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James Webb Space Telescope’s Pillars of Creation image explained

The James Webb Space Telescope’s stunning view of the Pillars of Creation in the Eagle Nebula is described by the Webb team.

The “creation” has been revealed in stunning detail.

Initially made famous by the Hubble Space Telescope, the iconic Pillars of Creation are now being brought to life by the brand-new James Webb Space Telescope, which has shown hundreds of freshly formed stars glistening inside the well-known dust clouds.

The majestic Pillars of Creation are column-shaped clouds of interstellar dust and gas that are located in the constellation Serpens, around 7,000 light-years distant. They are a component of the Eagle Nebula. Astronomers were astounded by their imposing beauty in the first photograph of them, which was captured in 1995 by the Hubble Space Telescope, the forerunner of the James Webb Space Telescope.

The newly discovered image, taken by Webb’s Near-Infrared Camera (NIRCam), shows the pillars in considerably better detail, with hundreds of previously undetectable stars sparkling all over the picture and the fine cloud patterns revealing with clarity. According to a statement from NASA, many of these stars were formed only a few hundred thousand years ago.

The Pillars of Creation sparkle with new-born stars in a new image taken by the James Webb Space Telescope. (Image credit: NASA, ESA, CSA, STScI; Joseph DePasquale (STScI), Anton M. Koekemoer (STScI), Alyssa Pagan (STScI).)

Webb can see past the clouds and observe protostars bursting into life from the gathering dust because it has the capacity to detect infrared light, which is essentially heat. Webb’s observations of the nebula greatly outperform those of Hubble, whose considerably less powerful infrared detectors were used. In addition to offering a new degree of clarity and detail, Webb’s observations also reveal many more stars across the surrounding cosmos and inside the clouds.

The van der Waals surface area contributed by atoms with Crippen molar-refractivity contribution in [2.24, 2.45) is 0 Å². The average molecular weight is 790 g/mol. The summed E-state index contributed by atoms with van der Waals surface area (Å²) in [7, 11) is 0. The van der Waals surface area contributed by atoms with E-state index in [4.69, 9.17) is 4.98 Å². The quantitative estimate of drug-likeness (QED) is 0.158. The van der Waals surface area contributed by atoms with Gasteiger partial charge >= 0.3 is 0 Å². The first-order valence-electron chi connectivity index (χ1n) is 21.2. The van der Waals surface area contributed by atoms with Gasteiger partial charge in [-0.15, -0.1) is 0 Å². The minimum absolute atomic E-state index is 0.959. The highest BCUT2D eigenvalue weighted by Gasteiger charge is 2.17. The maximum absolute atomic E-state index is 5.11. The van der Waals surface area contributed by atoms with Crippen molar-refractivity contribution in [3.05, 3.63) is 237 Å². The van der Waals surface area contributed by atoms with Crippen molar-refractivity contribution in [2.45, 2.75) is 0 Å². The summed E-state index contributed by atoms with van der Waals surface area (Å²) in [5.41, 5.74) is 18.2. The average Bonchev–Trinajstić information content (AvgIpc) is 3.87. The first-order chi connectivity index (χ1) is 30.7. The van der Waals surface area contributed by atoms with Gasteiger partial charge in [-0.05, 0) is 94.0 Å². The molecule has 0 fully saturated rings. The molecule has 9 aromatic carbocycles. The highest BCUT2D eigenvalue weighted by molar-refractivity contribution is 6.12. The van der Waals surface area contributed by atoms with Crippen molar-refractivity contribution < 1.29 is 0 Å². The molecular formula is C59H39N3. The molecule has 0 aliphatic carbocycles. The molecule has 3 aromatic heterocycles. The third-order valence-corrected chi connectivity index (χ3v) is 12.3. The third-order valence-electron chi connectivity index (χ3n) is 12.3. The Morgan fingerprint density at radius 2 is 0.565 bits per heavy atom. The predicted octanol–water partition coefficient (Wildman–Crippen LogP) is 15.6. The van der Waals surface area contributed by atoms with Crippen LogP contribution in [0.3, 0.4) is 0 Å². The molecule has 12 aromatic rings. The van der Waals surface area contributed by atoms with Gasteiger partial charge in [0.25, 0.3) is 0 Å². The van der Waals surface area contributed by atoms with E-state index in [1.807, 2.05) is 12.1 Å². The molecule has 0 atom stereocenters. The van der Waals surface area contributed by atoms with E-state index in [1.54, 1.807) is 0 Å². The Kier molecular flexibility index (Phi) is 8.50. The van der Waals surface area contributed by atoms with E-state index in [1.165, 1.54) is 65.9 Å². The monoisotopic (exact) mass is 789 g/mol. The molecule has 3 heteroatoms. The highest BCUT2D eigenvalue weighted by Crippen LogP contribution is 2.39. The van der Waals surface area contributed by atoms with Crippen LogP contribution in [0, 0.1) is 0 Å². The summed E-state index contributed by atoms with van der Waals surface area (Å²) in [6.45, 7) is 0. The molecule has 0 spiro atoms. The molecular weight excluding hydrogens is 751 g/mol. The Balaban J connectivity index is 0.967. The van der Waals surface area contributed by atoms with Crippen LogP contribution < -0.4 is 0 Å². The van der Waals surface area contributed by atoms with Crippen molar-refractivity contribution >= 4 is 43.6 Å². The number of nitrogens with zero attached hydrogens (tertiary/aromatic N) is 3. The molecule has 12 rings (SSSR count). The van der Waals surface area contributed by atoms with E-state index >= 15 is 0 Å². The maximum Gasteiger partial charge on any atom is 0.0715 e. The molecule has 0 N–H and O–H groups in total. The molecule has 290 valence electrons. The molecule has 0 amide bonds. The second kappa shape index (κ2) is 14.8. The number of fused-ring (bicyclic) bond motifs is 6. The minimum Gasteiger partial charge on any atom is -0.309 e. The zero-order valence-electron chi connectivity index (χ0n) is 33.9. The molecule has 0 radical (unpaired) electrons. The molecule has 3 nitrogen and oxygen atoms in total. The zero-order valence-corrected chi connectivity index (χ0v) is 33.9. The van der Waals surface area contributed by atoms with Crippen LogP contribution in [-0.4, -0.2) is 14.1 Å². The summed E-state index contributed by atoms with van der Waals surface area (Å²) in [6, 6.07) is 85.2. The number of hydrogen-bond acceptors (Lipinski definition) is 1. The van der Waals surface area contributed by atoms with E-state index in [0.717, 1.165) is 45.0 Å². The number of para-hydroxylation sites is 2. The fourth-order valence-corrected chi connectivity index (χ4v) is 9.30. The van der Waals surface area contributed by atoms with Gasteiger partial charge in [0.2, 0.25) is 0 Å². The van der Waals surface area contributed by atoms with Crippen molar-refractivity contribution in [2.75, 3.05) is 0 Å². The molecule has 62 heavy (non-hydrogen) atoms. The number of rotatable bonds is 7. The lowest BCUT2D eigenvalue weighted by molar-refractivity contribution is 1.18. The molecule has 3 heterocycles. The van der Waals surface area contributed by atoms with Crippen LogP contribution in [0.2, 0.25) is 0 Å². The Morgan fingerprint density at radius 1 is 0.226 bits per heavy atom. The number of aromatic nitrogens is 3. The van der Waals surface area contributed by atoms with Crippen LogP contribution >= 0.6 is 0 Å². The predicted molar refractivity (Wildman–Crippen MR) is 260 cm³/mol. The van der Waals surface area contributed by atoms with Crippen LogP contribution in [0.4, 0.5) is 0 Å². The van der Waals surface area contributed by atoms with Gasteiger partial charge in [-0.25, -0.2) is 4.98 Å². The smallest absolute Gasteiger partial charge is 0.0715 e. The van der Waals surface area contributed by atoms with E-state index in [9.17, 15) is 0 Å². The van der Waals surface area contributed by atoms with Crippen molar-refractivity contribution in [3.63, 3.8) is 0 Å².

According to a statement from NASA, Webb’s observations will “assist researchers overhaul their models of star formation by finding significantly more exact counts of freshly created stars, as well as the amounts of gas and dust in the area.” They will gradually get a better grasp of how stars grow in these dusty clouds over millions of years and then explode out of them.

Webb’s Pillars are softer, more finely organized, with vivid red “lava flows” surrounding the margins of some of the clouds, in contrast to Hubble’s Pillars, which are black and menacingly rising against a foggy background of a relatively empty cosmos. The European Space Agency (ESA), which collaborates with NASA on the James Webb Space Telescope project, stated in a statement that these “lava flows” are really material expelled by the developing stars.

The iconic Pillars of Creation. The Hubble Space Telescope’s view on the left, the new James Webb Space Telescope photo on the right. (Image credit: NASA, ESA, CSA, STScI; Joseph DePasquale (STScI), Anton M. Koekemoer (STScI), Alyssa Pagan (STScI).

Young stars occasionally release supersonic jets that clash with material clouds to form massive pillars like this, according to the ESA. “In certain cases, this also leads to bow shocks, which can create wavy patterns similar to what a boat makes when it travels across water. The vibrant hydrogen molecules produced by jets and shocks are what give off the color.”

The Milky Way galaxy includes the Eagle Nebula. In contrast to the dense band of our galaxy, which blocks the view of the more distant cosmos, Webb can make out the Pillars.

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